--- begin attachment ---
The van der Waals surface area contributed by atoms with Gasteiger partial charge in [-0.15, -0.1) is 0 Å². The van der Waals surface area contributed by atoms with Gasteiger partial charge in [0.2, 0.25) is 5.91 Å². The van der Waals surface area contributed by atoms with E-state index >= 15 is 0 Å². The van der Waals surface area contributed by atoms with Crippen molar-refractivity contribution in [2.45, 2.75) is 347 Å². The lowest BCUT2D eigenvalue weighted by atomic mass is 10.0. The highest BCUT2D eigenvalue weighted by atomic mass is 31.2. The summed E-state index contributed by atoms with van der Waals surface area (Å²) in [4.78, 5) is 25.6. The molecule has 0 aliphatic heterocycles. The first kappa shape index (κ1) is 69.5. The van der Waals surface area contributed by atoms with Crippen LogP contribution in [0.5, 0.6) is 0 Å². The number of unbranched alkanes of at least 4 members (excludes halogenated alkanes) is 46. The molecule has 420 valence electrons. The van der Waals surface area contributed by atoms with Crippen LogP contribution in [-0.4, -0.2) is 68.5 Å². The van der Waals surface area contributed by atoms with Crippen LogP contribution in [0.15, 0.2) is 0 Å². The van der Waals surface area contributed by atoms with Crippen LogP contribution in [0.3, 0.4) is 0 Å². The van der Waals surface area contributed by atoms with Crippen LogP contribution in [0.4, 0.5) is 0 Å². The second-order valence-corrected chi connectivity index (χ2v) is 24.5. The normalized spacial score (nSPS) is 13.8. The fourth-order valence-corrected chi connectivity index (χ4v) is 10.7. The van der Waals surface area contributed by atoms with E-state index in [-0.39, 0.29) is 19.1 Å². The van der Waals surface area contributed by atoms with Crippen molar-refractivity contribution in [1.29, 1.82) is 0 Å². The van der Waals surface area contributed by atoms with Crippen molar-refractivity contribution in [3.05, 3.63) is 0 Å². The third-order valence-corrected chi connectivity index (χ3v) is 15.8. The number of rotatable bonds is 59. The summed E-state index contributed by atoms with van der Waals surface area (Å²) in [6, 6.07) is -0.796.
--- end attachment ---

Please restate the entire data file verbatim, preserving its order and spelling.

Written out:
The van der Waals surface area contributed by atoms with Gasteiger partial charge in [-0.15, -0.1) is 0 Å². The van der Waals surface area contributed by atoms with Gasteiger partial charge in [0.2, 0.25) is 5.91 Å². The van der Waals surface area contributed by atoms with E-state index >= 15 is 0 Å². The van der Waals surface area contributed by atoms with Crippen molar-refractivity contribution in [2.45, 2.75) is 347 Å². The lowest BCUT2D eigenvalue weighted by atomic mass is 10.0. The highest BCUT2D eigenvalue weighted by atomic mass is 31.2. The summed E-state index contributed by atoms with van der Waals surface area (Å²) in [4.78, 5) is 25.6. The molecule has 0 aliphatic heterocycles. The first kappa shape index (κ1) is 69.5. The van der Waals surface area contributed by atoms with Crippen LogP contribution in [0.5, 0.6) is 0 Å². The number of unbranched alkanes of at least 4 members (excludes halogenated alkanes) is 46. The molecule has 420 valence electrons. The van der Waals surface area contributed by atoms with Crippen LogP contribution in [-0.4, -0.2) is 68.5 Å². The van der Waals surface area contributed by atoms with Crippen LogP contribution in [0.15, 0.2) is 0 Å². The van der Waals surface area contributed by atoms with Crippen LogP contribution in [0.3, 0.4) is 0 Å². The van der Waals surface area contributed by atoms with Crippen LogP contribution in [0.4, 0.5) is 0 Å². The second-order valence-corrected chi connectivity index (χ2v) is 24.5. The normalized spacial score (nSPS) is 13.8. The fourth-order valence-corrected chi connectivity index (χ4v) is 10.7. The van der Waals surface area contributed by atoms with E-state index in [-0.39, 0.29) is 19.1 Å². The van der Waals surface area contributed by atoms with Crippen molar-refractivity contribution in [1.29, 1.82) is 0 Å². The van der Waals surface area contributed by atoms with Crippen molar-refractivity contribution in [3.05, 3.63) is 0 Å². The third-order valence-corrected chi connectivity index (χ3v) is 15.8. The number of rotatable bonds is 59. The summed E-state index contributed by atoms with van der Waals surface area (Å²) in [6, 6.07) is -0.796.